This study demonstrates that the transcriptomes of the 3D7, Dd2 and HB3 strains of P.falciparum are strikingly similar in the overall gene expression patterns of the majority of genes during the IDC. This conservation implies that many key developmental processes are well preserved among strains. The streamlined nature of the transcriptome indicates that the mechanisms for control of gene expression may be quite simple for all strains.

Changes in gene expression between the strains were detected primarily at loci encoding surface antigens involved in immune evasion. These changes could be due to strain-specific deletions, polymorphisms or gene silencing. Sir2-dependent silencing has recently been demonstrated for var gene regulation in telomeric regions (34,35), and our data suggest that perhaps other regions of the genome may also be similarly silenced in a strain-specific manner. In addition, we found several differences in transcript abundance between oligos within genes represented by multiple oligos on our microarray, supporting the possibility for changes in gene structure or alternative splicing between strains.

We anticipated changes in expression for genes known to be involved in drug resistance. For example, chloroquine resistance is in part conferred by point mutations in the pfcrt transporter gene which prevents chloroquine from accumulating in the food vacuole (3). Similarly, polymorphisms in the P-glycoprotein (Pgh1) gene, pfmdr1 or overexpression of this gene have both been shown to facilitate mefloquine resistance (36). Although up or down regulation of these genes could contribute to drug resistance, we detected no such changes. As previously observed, cells under favorable growth conditions in vitro may not be under any significant environmental pressure to alter the expression of these genes (37). In cultures containing chloroquine we have detected specific expression changes for the pfcrt transporter in 3D7 cells (chloroquine sensitive), although this response is clearly not sufficient for survival (M.L., manuscript in preparation).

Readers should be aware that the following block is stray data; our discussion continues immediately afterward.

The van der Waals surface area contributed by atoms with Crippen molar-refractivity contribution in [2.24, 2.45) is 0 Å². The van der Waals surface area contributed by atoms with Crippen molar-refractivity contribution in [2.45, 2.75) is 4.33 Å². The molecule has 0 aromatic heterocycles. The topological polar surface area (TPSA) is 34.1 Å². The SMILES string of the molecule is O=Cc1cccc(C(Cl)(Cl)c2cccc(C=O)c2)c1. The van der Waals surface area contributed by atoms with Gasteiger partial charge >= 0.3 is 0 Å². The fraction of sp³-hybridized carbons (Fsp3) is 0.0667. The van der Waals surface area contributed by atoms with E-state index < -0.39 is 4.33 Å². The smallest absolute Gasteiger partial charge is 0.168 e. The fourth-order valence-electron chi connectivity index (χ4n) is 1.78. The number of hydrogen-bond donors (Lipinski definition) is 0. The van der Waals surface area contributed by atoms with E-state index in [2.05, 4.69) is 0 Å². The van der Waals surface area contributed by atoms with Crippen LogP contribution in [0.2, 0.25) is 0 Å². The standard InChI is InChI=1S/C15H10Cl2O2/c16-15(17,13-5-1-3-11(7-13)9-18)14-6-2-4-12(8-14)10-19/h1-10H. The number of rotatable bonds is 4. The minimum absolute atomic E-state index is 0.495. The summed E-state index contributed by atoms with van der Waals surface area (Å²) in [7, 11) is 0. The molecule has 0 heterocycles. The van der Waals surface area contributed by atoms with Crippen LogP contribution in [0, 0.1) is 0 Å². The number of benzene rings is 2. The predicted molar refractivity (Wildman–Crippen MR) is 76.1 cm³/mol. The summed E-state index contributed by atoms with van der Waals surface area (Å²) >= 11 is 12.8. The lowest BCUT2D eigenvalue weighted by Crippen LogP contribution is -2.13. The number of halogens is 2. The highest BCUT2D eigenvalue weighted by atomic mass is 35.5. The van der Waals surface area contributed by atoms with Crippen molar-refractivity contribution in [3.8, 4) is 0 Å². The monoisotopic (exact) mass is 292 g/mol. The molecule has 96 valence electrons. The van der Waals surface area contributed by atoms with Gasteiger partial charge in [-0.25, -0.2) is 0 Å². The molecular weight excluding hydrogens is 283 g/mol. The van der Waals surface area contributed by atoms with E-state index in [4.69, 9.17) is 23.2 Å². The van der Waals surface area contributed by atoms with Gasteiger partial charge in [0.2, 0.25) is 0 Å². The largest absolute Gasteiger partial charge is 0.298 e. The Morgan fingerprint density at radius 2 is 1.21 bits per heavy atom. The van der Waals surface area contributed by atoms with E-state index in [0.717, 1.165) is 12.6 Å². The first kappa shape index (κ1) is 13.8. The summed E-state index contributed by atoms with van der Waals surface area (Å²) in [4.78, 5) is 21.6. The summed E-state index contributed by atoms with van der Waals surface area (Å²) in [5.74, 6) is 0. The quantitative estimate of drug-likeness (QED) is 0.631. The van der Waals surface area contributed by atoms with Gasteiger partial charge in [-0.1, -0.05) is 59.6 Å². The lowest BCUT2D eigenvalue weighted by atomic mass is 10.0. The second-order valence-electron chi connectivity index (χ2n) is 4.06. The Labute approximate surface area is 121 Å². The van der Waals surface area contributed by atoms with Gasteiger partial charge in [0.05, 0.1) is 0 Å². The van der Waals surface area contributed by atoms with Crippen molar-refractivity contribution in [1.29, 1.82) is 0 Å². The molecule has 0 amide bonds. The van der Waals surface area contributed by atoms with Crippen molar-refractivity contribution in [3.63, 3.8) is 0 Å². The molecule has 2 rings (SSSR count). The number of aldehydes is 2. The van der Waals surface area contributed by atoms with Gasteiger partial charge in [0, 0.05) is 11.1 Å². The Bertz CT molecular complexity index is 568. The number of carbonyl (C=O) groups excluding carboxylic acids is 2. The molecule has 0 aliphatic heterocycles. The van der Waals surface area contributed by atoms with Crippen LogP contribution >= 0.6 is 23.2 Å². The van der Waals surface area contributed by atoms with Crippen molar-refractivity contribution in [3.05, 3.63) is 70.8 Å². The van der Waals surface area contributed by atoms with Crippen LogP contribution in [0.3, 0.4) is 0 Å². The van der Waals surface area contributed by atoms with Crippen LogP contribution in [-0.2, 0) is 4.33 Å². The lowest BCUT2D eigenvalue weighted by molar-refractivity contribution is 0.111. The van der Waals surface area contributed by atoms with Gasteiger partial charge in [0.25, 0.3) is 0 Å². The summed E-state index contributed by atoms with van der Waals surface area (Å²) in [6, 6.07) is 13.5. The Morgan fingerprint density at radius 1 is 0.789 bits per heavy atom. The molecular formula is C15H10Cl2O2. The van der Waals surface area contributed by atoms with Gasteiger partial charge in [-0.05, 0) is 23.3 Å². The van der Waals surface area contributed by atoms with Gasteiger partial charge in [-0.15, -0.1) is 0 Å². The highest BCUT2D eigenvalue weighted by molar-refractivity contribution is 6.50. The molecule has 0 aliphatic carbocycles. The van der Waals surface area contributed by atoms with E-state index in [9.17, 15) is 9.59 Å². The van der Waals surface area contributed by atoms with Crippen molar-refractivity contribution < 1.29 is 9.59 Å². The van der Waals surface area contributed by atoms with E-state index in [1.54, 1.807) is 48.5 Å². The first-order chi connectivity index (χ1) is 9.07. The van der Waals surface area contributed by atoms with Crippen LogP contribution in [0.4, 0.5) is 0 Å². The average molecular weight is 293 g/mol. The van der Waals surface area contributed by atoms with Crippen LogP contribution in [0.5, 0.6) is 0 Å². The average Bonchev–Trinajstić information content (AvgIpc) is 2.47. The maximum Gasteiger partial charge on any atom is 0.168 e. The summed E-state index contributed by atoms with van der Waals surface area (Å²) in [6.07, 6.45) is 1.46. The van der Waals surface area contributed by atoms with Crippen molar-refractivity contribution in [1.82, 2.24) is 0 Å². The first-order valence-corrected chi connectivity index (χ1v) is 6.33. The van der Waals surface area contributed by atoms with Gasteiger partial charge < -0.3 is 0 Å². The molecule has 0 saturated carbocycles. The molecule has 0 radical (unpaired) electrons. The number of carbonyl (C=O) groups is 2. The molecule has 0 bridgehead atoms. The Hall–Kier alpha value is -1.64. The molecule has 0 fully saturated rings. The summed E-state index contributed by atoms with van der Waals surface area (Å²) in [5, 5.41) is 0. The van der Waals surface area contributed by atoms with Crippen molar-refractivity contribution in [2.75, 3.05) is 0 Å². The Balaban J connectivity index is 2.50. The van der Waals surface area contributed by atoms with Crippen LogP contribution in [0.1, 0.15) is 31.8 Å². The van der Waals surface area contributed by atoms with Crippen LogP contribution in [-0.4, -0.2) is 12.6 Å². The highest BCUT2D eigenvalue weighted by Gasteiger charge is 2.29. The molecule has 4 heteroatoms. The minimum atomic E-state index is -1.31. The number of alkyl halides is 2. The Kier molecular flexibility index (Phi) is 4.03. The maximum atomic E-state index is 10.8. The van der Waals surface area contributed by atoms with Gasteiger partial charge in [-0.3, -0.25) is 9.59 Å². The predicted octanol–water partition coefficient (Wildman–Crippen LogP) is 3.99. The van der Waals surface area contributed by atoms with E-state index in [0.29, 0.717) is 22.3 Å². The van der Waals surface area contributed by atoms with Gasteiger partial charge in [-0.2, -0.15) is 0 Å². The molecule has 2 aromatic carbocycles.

It remains unclear as to the range of environmental signals to which Plasmodium is capable of responding. Since the parasite is sequestered within four membranes inside the red blood cell during most of the infection, it experiences a fairly homeostatic environment throughout development. In fact, a study examining Plasmodium transcripts from infected patients' blood found few genes that had not been previously detected by in vitro studies (38). The rigidity of the transcriptome is strikingly different from what has been seen for different S.cerevisiae strains (16). The Plasmodium parasite is highly adapted to its unique environment, outside of which it simply does not survive. The streamlined nature of the transcriptome gene expression cascade strongly supports this, with gene expression occurring in a ‘just-in-time’ fashion following a seemingly unchecked commitment to complete the IDC.